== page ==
If you develop apps for Android you may have noticed, that you quickly lose the overview of your layouts, ids, drawables, packages, etc. I want to share my experience with you and suggest a few tips, how to organize your projects. I consider myself to these rules, because they help me (and of course others) a lot to know about the project. If you work as a team it is even more important to define rules for the naming and the organization of the project.

  • The res folder
  • Packaging
  • Separating paid & free version

The res folder

I'm always trying to write as much as possible in XML and not in Java, so the resources folder can contain a lot of files. There are layouts, menus, strings, etc. If you have a lot of layouts you'll have a lot more ids.

Naming of layouts

  • activity_dashboard.xml
  • activity_profile_list.xml
  • activity_map.xml
  • dialog_about.xml
  • dialog_eula.xml
  • list_item_profile.xml
  • list_item_setting.xml
I always put the name which the XML is used for, in front of the actual name. You can also use abbreviations, if you prefer them.
  • a_dashboard.xml
  • d_about.xml
  • li_profile.xml

Naming of Ids

I advise you to give only those widgets an id, that you'll need in your code. So mostly you can remove the id-attribute of layouts and scrollviews. To keep the overview over your ids, I suggest to put the layout name and the widget name in front of the id name. <layout>_<widget>_name
  • activity_dashboard_btn_profile or a_dashboard_btn_profile
  • d_about_ibtn_info
  • li_profile_tv_name

Widget names

  • Button = btn
  • ImageButton = ibtn
  • EditText = et
  • TextView = tv
  • ImageView = iv
  • ...

Separation in the values ​​folder

I really³ advise you to use styles and themes. It's a simple way to give your app a unique look. In my last project i end up with the following files. The biggest advantage is, that you can define different values for different screen sizes, languages, etc. .
  • strings.xml
  • themes.xml
  • styles.xml
  • colors.xml
  • ids.xml
  • attrs.xml
  • dimens.xml
strings.xml: for every string, which is used in a layout or get displayed
themes.xml: is basically a style which sets general attributes to an whole application
styles.xml: for every customization for your widgets i.e. TextViews, Buttons, ...
colors.xml: I used it to define some general colors for text and showdow colors, Actionbar background and stuff like that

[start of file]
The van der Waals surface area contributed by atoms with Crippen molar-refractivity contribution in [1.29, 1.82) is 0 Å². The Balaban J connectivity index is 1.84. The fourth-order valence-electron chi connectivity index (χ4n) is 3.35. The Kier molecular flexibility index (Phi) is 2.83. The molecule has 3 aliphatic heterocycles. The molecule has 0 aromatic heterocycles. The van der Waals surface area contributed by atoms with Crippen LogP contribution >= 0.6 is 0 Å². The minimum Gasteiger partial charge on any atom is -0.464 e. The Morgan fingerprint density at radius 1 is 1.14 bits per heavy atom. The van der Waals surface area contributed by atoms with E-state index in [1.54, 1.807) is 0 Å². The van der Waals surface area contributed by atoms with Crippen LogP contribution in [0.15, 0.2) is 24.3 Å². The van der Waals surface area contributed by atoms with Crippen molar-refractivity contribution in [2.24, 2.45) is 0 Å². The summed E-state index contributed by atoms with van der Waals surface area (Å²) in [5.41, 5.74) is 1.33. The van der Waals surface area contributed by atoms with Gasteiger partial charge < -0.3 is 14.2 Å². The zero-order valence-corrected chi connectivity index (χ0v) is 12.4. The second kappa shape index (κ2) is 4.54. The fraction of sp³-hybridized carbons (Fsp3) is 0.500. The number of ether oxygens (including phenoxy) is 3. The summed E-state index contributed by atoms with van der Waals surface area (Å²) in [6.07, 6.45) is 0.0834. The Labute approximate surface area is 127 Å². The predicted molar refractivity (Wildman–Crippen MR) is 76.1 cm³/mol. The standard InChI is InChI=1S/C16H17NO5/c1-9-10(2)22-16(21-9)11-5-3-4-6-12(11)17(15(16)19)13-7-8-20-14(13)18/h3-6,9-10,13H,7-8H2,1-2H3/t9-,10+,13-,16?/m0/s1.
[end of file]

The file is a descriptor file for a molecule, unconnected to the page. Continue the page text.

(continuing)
ids.xml: you only use this if you want to use an id in more layouts
attrs.xml: for custom attributes in custom styles
dimens.xml: I used it to set the height of the actionbar, text size (small, medium, large), padding, ...
Extra info!!
As mentioned previously the advantage is to separate screen sizes with qualifier names. You can have a dimens.xml file in the standard values folder and some different values in the values-xlarge (for tablets).
With the strings.xml you can provide support for multilingualism.
values (default:English), values-de, values-fr, ...

Naming of drawables

This is similar to layouts and ids.
ac = actionbar, ic = icon, bgr = background


I also recommend to write your menus in XML. You can separate phone and tablet(actionbar) menus with the folders menu for phones and menu-v11 for Honeycomb tablets.
I put "menu_" in front of the file name. And the ids again with menu_dashboard_info (Note: i name the menu and the layout the same)


This chapter is also very important. I think most of you know how to use and name packages useful, but I've seen a lot of projects were all classes are stuffed in one packet. So here are some suggestions For the main package take your website's url and reverse it or your company name: <country code>.<company name>.<project name> Examples:
  • com.yourcompany.awesomeapp
  • at.bartinger.smartphone
And examples for the sub packages:
  • at.bartinger.smartphone
    • activity
      • widget
        • adapter (list adapters)
        • map (map overlays)
    • dialog
    • receiver
    • service
    • sql (SQLite stuff)
    • util (General classes like Helpers, etc.)

Separating paid & free version

You want to sell an app in the Android Market, but also want to provide a free demo. It would be annoying if you always have to edit the code in to projects. The solution to that is called "Library project". Create a new project and extend the package name with ".library". Add "public static boolean isFreeVersion=true;" to your main activity and develop your app as usual. Use this boolean if you want to block something in the free version. If you're done create 2 new projects one for the full and one for the free version. The package names could look like this:
  • Lib: at.bartinger.smartphone.library
  • Full: at.bartinger.smartphone
  • Free at.bartinger.smartphone.free
Then go to its properties (Right click on the project > Properties > Android), scroll down and check the "Is Library" box. In your full and free version go the the properties too and press Add... to add the library. In the full version add the Market Licensing Check and set the isFreeVersion to false. Great tut here. The free version just starts an activity with starts the main activity of the library. Now if you have to change something in your app you just have to update the library project, export the full and free version and upload it again.
That's it for now. Note that you don't have to follow these rules. These are just a few guidelines which I consider myself to make my projects scale-able without loosing the overview. I continue writing on this post if I ever come up with new things and if you know some important rules which you follow let me know in the comments below.
Thanks for reading.